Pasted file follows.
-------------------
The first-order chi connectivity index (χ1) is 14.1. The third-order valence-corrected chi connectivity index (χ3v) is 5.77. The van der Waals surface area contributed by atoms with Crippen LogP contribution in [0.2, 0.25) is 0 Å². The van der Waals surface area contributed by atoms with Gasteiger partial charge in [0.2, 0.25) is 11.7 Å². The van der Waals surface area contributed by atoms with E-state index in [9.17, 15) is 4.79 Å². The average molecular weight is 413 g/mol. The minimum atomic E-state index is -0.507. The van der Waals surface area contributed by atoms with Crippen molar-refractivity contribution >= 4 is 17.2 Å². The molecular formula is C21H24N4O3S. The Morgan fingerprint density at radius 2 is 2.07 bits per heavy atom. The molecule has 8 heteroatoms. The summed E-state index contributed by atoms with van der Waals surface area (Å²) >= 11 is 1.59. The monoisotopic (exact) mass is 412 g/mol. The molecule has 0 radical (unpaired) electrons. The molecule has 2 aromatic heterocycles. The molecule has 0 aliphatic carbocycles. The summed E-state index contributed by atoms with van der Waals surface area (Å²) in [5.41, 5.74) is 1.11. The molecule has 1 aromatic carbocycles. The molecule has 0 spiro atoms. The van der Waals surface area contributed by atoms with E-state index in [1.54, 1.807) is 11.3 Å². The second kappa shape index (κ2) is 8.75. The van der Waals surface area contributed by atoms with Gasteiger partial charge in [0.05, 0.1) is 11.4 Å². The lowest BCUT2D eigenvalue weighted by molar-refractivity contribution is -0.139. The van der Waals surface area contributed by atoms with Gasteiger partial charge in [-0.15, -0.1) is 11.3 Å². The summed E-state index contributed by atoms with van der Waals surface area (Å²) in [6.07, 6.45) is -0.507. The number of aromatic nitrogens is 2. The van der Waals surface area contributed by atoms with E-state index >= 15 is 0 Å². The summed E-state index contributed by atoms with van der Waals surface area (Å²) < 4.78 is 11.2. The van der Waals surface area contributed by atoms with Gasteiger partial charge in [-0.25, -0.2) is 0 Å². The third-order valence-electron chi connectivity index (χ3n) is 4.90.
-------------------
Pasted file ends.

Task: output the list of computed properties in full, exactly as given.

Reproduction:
The first-order chi connectivity index (χ1) is 14.1. The third-order valence-corrected chi connectivity index (χ3v) is 5.77. The van der Waals surface area contributed by atoms with Crippen LogP contribution in [0.2, 0.25) is 0 Å². The van der Waals surface area contributed by atoms with Gasteiger partial charge in [0.2, 0.25) is 11.7 Å². The van der Waals surface area contributed by atoms with E-state index in [9.17, 15) is 4.79 Å². The average molecular weight is 413 g/mol. The minimum atomic E-state index is -0.507. The van der Waals surface area contributed by atoms with Crippen molar-refractivity contribution >= 4 is 17.2 Å². The molecular formula is C21H24N4O3S. The Morgan fingerprint density at radius 2 is 2.07 bits per heavy atom. The molecule has 8 heteroatoms. The summed E-state index contributed by atoms with van der Waals surface area (Å²) >= 11 is 1.59. The monoisotopic (exact) mass is 412 g/mol. The molecule has 0 radical (unpaired) electrons. The molecule has 2 aromatic heterocycles. The molecule has 0 aliphatic carbocycles. The summed E-state index contributed by atoms with van der Waals surface area (Å²) in [5.41, 5.74) is 1.11. The molecule has 1 aromatic carbocycles. The molecule has 0 spiro atoms. The van der Waals surface area contributed by atoms with E-state index in [1.54, 1.807) is 11.3 Å². The second kappa shape index (κ2) is 8.75. The van der Waals surface area contributed by atoms with Gasteiger partial charge in [0.05, 0.1) is 11.4 Å². The lowest BCUT2D eigenvalue weighted by molar-refractivity contribution is -0.139. The van der Waals surface area contributed by atoms with Gasteiger partial charge in [-0.15, -0.1) is 11.3 Å². The summed E-state index contributed by atoms with van der Waals surface area (Å²) in [6.07, 6.45) is -0.507. The number of aromatic nitrogens is 2. The van der Waals surface area contributed by atoms with E-state index >= 15 is 0 Å². The summed E-state index contributed by atoms with van der Waals surface area (Å²) < 4.78 is 11.2. The van der Waals surface area contributed by atoms with Gasteiger partial charge in [-0.25, -0.2) is 0 Å². The third-order valence-electron chi connectivity index (χ3n) is 4.90.